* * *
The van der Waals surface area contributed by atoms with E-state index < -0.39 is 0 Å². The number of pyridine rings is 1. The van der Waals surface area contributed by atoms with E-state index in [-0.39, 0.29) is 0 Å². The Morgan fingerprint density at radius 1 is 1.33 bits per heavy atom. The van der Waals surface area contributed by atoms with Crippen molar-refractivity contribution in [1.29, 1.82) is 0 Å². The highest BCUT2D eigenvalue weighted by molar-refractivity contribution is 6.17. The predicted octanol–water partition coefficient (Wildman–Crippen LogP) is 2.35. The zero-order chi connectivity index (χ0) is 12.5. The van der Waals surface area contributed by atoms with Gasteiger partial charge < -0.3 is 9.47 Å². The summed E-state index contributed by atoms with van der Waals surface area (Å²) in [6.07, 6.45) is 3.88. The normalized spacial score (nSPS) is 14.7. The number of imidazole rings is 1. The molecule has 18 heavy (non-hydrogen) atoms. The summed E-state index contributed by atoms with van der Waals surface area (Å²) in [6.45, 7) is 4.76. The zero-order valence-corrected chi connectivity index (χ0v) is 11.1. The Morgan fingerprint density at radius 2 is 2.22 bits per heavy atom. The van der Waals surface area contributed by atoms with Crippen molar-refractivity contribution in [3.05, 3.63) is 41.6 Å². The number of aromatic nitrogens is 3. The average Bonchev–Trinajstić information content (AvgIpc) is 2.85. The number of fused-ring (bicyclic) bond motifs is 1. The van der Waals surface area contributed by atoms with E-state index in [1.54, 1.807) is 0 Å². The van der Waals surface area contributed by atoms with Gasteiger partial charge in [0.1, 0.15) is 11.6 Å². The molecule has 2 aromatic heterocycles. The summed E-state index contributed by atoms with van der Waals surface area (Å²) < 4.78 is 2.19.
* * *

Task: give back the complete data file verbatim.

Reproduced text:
The van der Waals surface area contributed by atoms with E-state index < -0.39 is 0 Å². The number of pyridine rings is 1. The van der Waals surface area contributed by atoms with E-state index in [-0.39, 0.29) is 0 Å². The Morgan fingerprint density at radius 1 is 1.33 bits per heavy atom. The van der Waals surface area contributed by atoms with Crippen molar-refractivity contribution in [1.29, 1.82) is 0 Å². The highest BCUT2D eigenvalue weighted by molar-refractivity contribution is 6.17. The predicted octanol–water partition coefficient (Wildman–Crippen LogP) is 2.35. The zero-order chi connectivity index (χ0) is 12.5. The van der Waals surface area contributed by atoms with Gasteiger partial charge < -0.3 is 9.47 Å². The summed E-state index contributed by atoms with van der Waals surface area (Å²) in [6.07, 6.45) is 3.88. The normalized spacial score (nSPS) is 14.7. The number of imidazole rings is 1. The molecule has 18 heavy (non-hydrogen) atoms. The summed E-state index contributed by atoms with van der Waals surface area (Å²) in [6.45, 7) is 4.76. The zero-order valence-corrected chi connectivity index (χ0v) is 11.1. The Morgan fingerprint density at radius 2 is 2.22 bits per heavy atom. The van der Waals surface area contributed by atoms with Crippen molar-refractivity contribution in [3.05, 3.63) is 41.6 Å². The number of aromatic nitrogens is 3. The average Bonchev–Trinajstić information content (AvgIpc) is 2.85. The number of fused-ring (bicyclic) bond motifs is 1. The van der Waals surface area contributed by atoms with E-state index in [1.54, 1.807) is 0 Å². The van der Waals surface area contributed by atoms with Gasteiger partial charge in [0.1, 0.15) is 11.6 Å². The molecule has 2 aromatic heterocycles. The summed E-state index contributed by atoms with van der Waals surface area (Å²) < 4.78 is 2.19.